Is there a performance cost to ESG investment?
08 June 2020 | Topical insights
Jan-Carl Plagge, PhD
Senior investment strategist, Vanguard Europe
Recent years have seen strong growth in the popularity of investing in funds with an environmental, social and governance (ESG) dimension1,2. Motives sit on a spectrum between a desire to increase risk-adjusted returns to satisfying a value preference or effecting meaningful change.
Irrespective of their motivation, many investors wonder whether moving from a non-ESG to an ESG investment should influence their return expectations.
The academic literature is divided on the issue. Some argue that, over the long term, the stocks of companies that demonstrate good ESG behaviours will outperform those that do not. Conversely, others argue that the stocks of companies demonstrating good ESG behaviours are likely to underperform. This may happen for a range of reasons, such as costs related to ESG compliance outweighing the benefit.
Other theories predict that ESG-related behaviours have no direct impact on performance, either because they are not financially material, or because market prices capture relevant ESG information through factors such as style or industry-specific attributes3.
Next to these stock-specific considerations, there is a portfolio dimension to consider because ESG funds often exclude specific sectors or companies that are engaged in certain business activities from the investable universe. This reduction in the opportunity set may lead to a sub-optimal risk-return outcome.
As ESG issues continue to grip the public imagination, there can be little doubt that the number of individuals and institutions wanting to use investment to reflect their values will continue to increase. The question of whether ESG funds deliver risk-adjusted returns consistently different to the market is therefore likely to become more and more important.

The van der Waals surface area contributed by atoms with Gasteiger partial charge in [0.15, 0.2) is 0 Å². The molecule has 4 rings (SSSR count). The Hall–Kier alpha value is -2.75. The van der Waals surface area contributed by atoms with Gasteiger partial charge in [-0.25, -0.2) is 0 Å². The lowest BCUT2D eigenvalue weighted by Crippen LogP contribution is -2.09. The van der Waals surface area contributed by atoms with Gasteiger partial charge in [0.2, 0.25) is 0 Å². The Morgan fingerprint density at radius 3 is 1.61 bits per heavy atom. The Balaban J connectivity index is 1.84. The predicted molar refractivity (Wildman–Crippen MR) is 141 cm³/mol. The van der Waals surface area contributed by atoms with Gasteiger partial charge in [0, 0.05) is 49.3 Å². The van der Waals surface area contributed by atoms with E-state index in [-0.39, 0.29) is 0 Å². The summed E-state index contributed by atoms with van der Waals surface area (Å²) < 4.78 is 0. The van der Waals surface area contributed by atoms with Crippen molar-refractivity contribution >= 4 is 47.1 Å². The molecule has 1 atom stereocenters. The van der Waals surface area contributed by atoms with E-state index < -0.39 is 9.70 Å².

Our research has found that ESG funds can behave very differently to the underlying market. In many cases, this is due to differences in style and/or industry tilts, suggesting that investors in these funds are likely to bear varying degrees of relative risk.
However, the research also shows that ESG funds behave very differently from one another. While some funds delivered better returns than the market, others underperformed. Looking at factor-adjusted gross alpha, we found that the majority of funds in our sample had an alpha that was indistinguishable from zero. Thus, while we do see differences in performance, these differences can often be explained by known factors.
Returns and volatility
A core component of our research was an examination of the gross (before costs) performance of US equity mutual funds and ETFs that indicate the use of ESG factors in their investment process, as determined by Morningstar.
We focused on US equity as a large and homogeneous market where our results would not be distorted by differences in country-specific characteristics.
For our analysis, we distinguished between index and active funds as well as between funds that apply explicit exclusions and those that do not. In order to find a good balance between the historical reach as well as coverage of funds, we divided our sample period into three sub-samples, ranging from 2004 to 2008, from 2009 to 2013 and from 2014 to 2019. This further allowed us to capture funds that came into existence more recently.
In the first step, we investigated raw differences in gross returns and volatility (standard deviation) for all funds and time periods relative to the FTSE USA All Cap Index.
Across the sample, we noticed a high level of dispersion along both dimensions – differences in return as well as risk. We found ESG funds with higher return and higher risk, lower return and lower risk, as well as higher return and lower risk and lower returns and higher risk than their investment universe. As one might expect, active fund results are more dispersed than those of index funds. Overall, these initial findings suggest that ESG funds neither have systematically higher nor lower risk-adjusted returns than the broader market
Do ESG funds deliver a factor-adjusted gross alpha?
In the second step, we decomposed these return differences to see whether we could identify any potential alpha across our chosen set of ESG funds.